Ritchie Blackmore is beyond doubt one of the all-time great guitar players. The Ritchie Blackmore Story traces the long and winding road of the guitar legend — from his early days as a session player (with legendary producer Joe Meek) and his early '60s combo the Outlaws up through his years guiding one of hard rock's finest bands, Deep Purple, the formation of Rainbow and into his recent work with Blackmore's Night. Ritchie has proven to be a master of the guitar across a multitude of styles. The 'man in black' helped invent neo-classical heavy metal with his medieval-oriented guitar solos. He gave the world perhaps the most played guitar riff ever with the opening notes to "Smoke on the Water." For the first time his story is told in this extraordinary rockumentary. "The Ritchie Blackmore Story" tells the career through some of it's historical performance and extensive specially recorded new interviews with Ritchie himself and many of his colleagues and admirers including: Brian May, Glenn Hughes, Lars Ulrich, Steve Lukather, Joe Satriani, the late Jon Lord, David Coverdale, Gene Simmons, Joe Lynn Turner, Steve Vai, Graham Bonnet and Ian Anderson. This is the definitive story of a true guitar legend.
Scientists are now finally discovering what thinkers, musicians, or even any of us with a Spotify account and a set of headphones could have told you on instinct: music lights up multiple corners of the brain, strengthening our neural networks, firing up memory and emotion, and showing us what it means to be human. In fact, music is as essential to being human as language and may even predate it. Can music also repair broken networks, restore memory, and strengthen the brain?
Sir John Eliot Gardiner and the Orchestre Révolutionnaire et Romantique perform the world's most iconic piece of classical music, Beethoven's Fifth Symphony. Bringing out all the revolutionary fervour that Gardiner believes underpins the work and performing on period instruments of Beethoven's day, this performance brings us an authentic re-imagination of the sounds Beethoven's original audiences would have heard. Shot on location in St John's Smith Square, the performance looks and sounds stunning. Ahead of the performance, Gardiner and the principals of the orchestra discuss the issues in trying to breathe new life into such a famous piece and how their period instruments transform the symphony's sound.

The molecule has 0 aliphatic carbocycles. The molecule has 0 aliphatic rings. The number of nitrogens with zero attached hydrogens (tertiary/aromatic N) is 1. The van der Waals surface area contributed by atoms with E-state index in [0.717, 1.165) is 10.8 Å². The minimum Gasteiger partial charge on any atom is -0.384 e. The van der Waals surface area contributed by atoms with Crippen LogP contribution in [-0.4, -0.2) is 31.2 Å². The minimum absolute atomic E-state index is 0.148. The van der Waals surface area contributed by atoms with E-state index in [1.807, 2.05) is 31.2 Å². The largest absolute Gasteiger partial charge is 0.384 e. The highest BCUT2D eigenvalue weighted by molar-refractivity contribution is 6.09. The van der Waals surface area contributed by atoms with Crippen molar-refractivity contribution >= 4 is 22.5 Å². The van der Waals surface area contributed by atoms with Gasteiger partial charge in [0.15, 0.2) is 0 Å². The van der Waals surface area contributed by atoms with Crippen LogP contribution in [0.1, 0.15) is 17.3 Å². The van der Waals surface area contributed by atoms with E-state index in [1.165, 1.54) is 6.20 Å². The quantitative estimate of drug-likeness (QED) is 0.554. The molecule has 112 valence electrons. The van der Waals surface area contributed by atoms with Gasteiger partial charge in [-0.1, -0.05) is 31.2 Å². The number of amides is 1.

2016 • Music
Howard Goodall examines the ways in which modernism and the birth of recorded sound in the late 19th century changed the way music was played, heard and distributed. He reveals how the works of Mussorgsky made a huge impression on European composers when aired at the 1889 Paris World Fair, and discusses how increasingly disparate musical influences were woven together to create groundbreaking new sounds.
DJ and broadcaster Rita Ray travels to Nigeria, home of some of the most influential African music of the last 60 years. The country's extraordinary polyrhythms have powered highlife, funk and Afrobeat for decades, and can still be heard in modern pop music. Travelling to Lagos and beyond, Rita traces the importance of rhythm in Nigeria's music and discovers the many different musical styles it has created, from Yoruba juju music, to acoustic singer-songwriters and world-class pop.
In episode two, Whole Lotta Shakin', the rock 'n' roll story continues with the boom in the sound across America and its move into mainstream culture thanks to seminal TV appearances from Elvis, who made his small-screen debut with a rendition of Heartbreak Hotel before his notoriously sexualised performance of Hound Dog that caused shockwaves across conservative America. The programme explores the media's failed attempts to suppress the genre before wholesome Buddy Holly calmed the waters, converting geeky looks into chart success, before scandal again in 1958 with Elvis's conscription to the army and Jerry Lee Lewis's career suicide when he married his 13-year-old cousin.